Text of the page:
Thanks to technology, everyone's driving - and walking - with hands-free cellphones tucked into their ears. Now, a Dalhousie PhD student in experimental psychology, has found that the tiny electronic devices are not at all protective, in fact they're more dangerous than hand-held phones.
"Talking and listening are such complicated tasks, especially if you're thinking ahead to what you're going to say," says Yoko Ishigami, an international student from Shizuoka, Japan.
"The conversation is what takes all your attention," she added.
Ishigami surveyed current scientific research on cellphone use, showing that talking on the phone, regardless of phone type, has negative impacts on performance, especially when the driver is confronted by complex or unpredictable situations.
Performance while using a hands-free phone was rarely found to be better than that using a hand-held phone.
Some studies found drivers compensate for the harmful effects of cellphone use when using a hand-held phone-by driving slower or pulling over to finish a call-but neglect to do so when using a hands-free phone.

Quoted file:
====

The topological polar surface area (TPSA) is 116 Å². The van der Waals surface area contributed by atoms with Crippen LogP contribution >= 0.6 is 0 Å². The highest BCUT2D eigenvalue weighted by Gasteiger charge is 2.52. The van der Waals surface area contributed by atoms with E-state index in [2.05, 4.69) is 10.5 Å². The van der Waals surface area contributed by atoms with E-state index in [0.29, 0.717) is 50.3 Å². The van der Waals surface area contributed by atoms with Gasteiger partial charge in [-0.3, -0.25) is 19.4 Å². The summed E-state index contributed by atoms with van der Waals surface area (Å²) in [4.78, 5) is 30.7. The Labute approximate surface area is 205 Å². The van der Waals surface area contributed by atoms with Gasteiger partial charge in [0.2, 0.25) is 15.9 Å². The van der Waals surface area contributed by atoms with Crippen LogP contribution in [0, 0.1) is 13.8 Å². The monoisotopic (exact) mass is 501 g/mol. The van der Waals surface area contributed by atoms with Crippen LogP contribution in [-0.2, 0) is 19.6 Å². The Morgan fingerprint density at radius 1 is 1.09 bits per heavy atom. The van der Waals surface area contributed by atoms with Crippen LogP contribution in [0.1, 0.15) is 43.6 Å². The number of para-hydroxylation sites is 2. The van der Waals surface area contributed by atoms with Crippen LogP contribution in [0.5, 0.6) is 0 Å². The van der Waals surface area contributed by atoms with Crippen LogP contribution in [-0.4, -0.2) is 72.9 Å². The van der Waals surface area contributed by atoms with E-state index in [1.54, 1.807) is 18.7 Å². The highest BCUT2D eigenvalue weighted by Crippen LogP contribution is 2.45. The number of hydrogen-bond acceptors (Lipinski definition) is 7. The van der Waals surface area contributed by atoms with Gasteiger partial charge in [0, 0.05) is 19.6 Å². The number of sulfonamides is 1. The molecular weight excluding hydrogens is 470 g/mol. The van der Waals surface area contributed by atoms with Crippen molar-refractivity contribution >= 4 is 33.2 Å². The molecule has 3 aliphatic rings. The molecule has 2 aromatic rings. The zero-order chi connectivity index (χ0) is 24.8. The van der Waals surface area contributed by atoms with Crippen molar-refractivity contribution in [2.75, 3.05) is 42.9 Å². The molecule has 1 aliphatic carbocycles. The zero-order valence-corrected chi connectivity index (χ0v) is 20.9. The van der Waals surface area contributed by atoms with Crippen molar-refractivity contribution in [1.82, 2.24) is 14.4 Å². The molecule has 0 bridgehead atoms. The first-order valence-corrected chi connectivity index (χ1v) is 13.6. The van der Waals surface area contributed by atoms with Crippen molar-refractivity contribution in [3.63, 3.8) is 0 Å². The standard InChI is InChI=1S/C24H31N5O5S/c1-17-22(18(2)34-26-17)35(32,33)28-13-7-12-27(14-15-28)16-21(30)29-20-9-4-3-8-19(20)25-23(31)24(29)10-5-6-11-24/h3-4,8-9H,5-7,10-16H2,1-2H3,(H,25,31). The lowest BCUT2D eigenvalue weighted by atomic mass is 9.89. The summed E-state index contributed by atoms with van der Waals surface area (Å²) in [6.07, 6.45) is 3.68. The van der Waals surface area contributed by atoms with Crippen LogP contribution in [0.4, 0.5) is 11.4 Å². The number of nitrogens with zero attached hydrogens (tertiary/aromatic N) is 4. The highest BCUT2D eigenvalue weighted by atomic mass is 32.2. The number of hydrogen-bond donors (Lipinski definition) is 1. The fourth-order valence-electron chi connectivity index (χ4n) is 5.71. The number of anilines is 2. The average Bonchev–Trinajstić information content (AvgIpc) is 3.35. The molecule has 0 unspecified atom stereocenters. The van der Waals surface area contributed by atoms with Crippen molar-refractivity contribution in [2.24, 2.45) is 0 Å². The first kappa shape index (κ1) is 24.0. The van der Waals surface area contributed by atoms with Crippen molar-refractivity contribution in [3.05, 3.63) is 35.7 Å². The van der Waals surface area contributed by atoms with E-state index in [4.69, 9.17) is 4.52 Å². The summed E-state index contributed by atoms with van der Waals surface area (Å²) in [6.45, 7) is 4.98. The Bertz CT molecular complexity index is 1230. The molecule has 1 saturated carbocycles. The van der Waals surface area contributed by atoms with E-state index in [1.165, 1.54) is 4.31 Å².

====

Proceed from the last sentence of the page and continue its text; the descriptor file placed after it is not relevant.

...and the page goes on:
"People tend to be over confident with hands-free and drive faster. They're thinking, 'I'm OK because I've got on the headgear'. Whereas if they were driving with a hand-held phone, they tend to drive slower," she added.
In the study, Ishigami review demonstrated that talking on a cellphone while driving increased the risk of an accident four-fold, and that whether the phone was hand held or hands free made no difference to the risk. Considering all the research, she concludes all cellphone use while driving should be banned.
The study "Is a hands-free phone safer than a hand-held phone?" was presented at the national conference of the Canadian Association of Road Safety Professionals.